P. viii., line soone after died. Henry VII. died 25 April, 1509.
The Parliament was held rather more than four years before the king's death.
9. without greefe, i.e. easily, with no great effort.
12. of counsell, i.e. a counsellor. He was always employed as counsel by one side or the other in all important causes.
17. twise Embassador. The first Embassy was in May, 1515 to Flanders, to settle some international disputes between the two countries. The ambassadors were detained in Bruges about four months, and it was not till the end of the year that More returned home with a successful issue to the labours of the Embassy. He himself had been entrusted with the arrangement of some special commercial matters that were also in dispute.
More's second embassy was to Calais in 1517 to settle disputes between French and English merchants.
18. Stilliard. The Stilliarde or Steelyard was formerly the business position of the Hanse Merchants, who are said to have obtained a settlement in London as early as the year 1250. The name is derived from the king's steelyard or beam erected here for weighing the tonnage of goods imported into London. The king's beam was afterwards removed to Cornhill, and then to Weigh-house Yard in Little East Cheap. The Hanse Merchants (i.e. the merchants of the free towns of Germany) had great privileges granted to them at various times, but in 1598 they were expelled from England by a proclamation of Queen Elizabeth. The Old Steelyard was on the site of the present Cannon Street Station.
Woolsie, (then Lord Chancellor). Wolsey was Lord Chancellor from Dec. 7, 1516 till 25 Oct., 1529.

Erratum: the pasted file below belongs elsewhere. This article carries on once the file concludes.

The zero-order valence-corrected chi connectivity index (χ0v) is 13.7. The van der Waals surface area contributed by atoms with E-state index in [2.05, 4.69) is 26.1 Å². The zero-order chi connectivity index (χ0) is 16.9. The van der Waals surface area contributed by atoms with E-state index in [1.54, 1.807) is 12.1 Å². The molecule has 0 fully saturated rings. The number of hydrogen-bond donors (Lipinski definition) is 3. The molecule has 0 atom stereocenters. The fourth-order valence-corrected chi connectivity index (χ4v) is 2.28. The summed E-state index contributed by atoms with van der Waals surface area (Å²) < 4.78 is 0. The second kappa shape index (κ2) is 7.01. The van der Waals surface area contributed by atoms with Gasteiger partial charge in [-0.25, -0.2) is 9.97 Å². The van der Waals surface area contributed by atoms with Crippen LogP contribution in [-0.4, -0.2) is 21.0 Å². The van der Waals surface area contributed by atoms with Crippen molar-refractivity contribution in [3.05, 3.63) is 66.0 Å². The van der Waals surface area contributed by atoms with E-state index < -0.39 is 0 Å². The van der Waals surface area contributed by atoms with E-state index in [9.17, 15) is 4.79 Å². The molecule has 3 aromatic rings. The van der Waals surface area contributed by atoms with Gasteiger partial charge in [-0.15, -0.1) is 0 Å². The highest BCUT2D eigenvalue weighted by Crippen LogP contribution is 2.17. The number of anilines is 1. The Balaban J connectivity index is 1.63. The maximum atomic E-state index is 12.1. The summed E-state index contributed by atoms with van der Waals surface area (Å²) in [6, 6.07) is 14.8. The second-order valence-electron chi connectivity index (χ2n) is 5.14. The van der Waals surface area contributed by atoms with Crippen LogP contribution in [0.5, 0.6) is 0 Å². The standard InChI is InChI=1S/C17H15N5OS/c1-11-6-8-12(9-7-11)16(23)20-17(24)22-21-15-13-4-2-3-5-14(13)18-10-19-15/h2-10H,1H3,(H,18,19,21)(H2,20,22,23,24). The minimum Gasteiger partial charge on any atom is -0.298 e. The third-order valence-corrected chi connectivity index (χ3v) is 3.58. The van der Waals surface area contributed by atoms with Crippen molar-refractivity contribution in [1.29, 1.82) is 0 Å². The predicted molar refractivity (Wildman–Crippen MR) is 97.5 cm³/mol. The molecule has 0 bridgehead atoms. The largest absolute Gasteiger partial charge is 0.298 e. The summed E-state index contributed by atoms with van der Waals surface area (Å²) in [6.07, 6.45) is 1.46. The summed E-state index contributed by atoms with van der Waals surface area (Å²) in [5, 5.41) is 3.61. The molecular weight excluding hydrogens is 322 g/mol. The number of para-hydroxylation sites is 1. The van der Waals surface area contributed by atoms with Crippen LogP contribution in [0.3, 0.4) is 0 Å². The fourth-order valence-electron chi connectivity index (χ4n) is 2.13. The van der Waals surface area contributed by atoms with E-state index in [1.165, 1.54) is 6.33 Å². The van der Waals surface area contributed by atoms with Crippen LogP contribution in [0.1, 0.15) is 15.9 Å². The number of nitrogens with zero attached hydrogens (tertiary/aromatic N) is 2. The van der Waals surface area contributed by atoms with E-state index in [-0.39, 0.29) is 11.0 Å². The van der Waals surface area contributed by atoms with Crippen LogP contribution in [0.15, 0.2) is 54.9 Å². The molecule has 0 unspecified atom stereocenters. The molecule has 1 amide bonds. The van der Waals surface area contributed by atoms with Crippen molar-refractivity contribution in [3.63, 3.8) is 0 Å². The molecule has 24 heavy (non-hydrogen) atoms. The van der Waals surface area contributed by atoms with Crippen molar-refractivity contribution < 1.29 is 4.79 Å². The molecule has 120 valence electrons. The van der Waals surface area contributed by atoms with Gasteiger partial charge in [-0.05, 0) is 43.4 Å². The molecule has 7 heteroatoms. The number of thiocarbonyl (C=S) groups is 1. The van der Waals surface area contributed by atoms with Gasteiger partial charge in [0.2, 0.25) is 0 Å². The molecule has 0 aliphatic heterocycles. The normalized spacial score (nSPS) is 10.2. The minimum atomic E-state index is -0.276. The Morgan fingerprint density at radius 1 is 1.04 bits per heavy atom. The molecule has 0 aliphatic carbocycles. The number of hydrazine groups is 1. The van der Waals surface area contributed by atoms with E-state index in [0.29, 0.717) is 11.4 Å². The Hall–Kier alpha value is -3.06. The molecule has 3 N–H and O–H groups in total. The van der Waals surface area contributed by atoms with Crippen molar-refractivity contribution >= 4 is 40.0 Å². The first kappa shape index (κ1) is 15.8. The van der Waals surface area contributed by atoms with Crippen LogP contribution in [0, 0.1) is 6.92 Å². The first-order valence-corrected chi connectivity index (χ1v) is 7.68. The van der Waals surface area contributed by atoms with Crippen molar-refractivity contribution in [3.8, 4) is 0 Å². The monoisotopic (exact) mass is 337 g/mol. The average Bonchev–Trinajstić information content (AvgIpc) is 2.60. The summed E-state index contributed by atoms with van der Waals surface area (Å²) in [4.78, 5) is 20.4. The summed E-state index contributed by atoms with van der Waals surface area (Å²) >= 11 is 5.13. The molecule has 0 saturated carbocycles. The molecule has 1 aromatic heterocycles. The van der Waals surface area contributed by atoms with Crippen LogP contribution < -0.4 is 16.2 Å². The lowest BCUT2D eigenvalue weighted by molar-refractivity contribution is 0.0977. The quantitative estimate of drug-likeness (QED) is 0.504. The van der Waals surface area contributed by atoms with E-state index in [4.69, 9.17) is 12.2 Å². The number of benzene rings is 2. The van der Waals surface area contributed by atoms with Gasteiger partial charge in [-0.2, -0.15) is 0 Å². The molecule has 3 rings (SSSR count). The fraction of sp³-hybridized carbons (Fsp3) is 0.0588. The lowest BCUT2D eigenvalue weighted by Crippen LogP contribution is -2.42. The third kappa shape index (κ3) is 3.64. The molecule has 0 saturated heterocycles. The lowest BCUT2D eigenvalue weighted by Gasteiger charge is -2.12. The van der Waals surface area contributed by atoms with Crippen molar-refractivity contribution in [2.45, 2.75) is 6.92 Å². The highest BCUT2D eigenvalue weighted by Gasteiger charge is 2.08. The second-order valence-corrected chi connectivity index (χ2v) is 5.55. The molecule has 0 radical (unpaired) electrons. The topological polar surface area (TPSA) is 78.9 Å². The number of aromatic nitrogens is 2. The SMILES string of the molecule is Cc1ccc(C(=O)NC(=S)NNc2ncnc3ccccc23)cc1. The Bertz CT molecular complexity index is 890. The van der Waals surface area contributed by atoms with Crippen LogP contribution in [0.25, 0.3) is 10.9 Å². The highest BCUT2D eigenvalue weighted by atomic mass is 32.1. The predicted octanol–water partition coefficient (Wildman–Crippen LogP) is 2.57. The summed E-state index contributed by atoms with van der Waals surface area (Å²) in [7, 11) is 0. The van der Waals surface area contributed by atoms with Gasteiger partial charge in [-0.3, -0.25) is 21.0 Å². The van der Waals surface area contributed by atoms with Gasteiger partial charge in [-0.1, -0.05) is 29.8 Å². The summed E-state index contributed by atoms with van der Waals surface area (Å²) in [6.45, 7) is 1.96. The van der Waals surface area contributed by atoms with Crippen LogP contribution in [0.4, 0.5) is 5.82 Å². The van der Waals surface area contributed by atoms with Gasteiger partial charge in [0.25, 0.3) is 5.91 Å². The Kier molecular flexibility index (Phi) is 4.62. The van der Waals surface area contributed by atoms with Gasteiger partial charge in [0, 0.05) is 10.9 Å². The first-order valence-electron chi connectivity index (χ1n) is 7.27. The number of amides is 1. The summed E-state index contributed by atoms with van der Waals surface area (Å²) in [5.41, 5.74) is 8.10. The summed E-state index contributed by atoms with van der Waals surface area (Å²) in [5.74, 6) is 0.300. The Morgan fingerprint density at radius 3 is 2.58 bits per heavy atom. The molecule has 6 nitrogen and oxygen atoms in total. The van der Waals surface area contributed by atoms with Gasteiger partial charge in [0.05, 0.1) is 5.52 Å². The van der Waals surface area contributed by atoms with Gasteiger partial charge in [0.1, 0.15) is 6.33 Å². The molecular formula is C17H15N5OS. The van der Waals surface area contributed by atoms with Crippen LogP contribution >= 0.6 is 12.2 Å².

23. travelled, i.e. travailed, laboured hard. On the whole matter see Seebohm, Oxford Reformers, p. 380.
26. of his honor, i.e. for his honour's sake. louse=lose.
32. the Pope's Embassador. This appears to have been Cardinal Campeggio, who was at this time in England. Campeggio was a man skilled in law (or as Roper terms it, “a singular Civilian"), as may be seen from Polydore Vergil's account of him (p. 1655) under the year 1518. “Laur. Campegius, homo Bononiensis, inter juris consultos juris consultissimus." The Papal throne at this time was filled by Leo X. (1513–1522). P. ix., line 15. no better roome, i. e. no more honourable place.
This word first of all signified a moveable screen. Cp. Nares' Glossary, s. v. “At the approach of the countesse into the greate chamber, the hoboyes played untill the roome was marshaled, which once ordered, a travers Slided away.”
Then a cross seat or bench, cp. Fabyan, Chronicle, anno 1425. “From whence he was borne unto the hygh aulter, and there kneled in a travers purveyed for him.”
In the text it seems to be used either for some such private seat, or for a private room separated by a screen or travers.
24. into the leades, i.e. upon the leads at the top of the house, a suitable place for observation of the stars.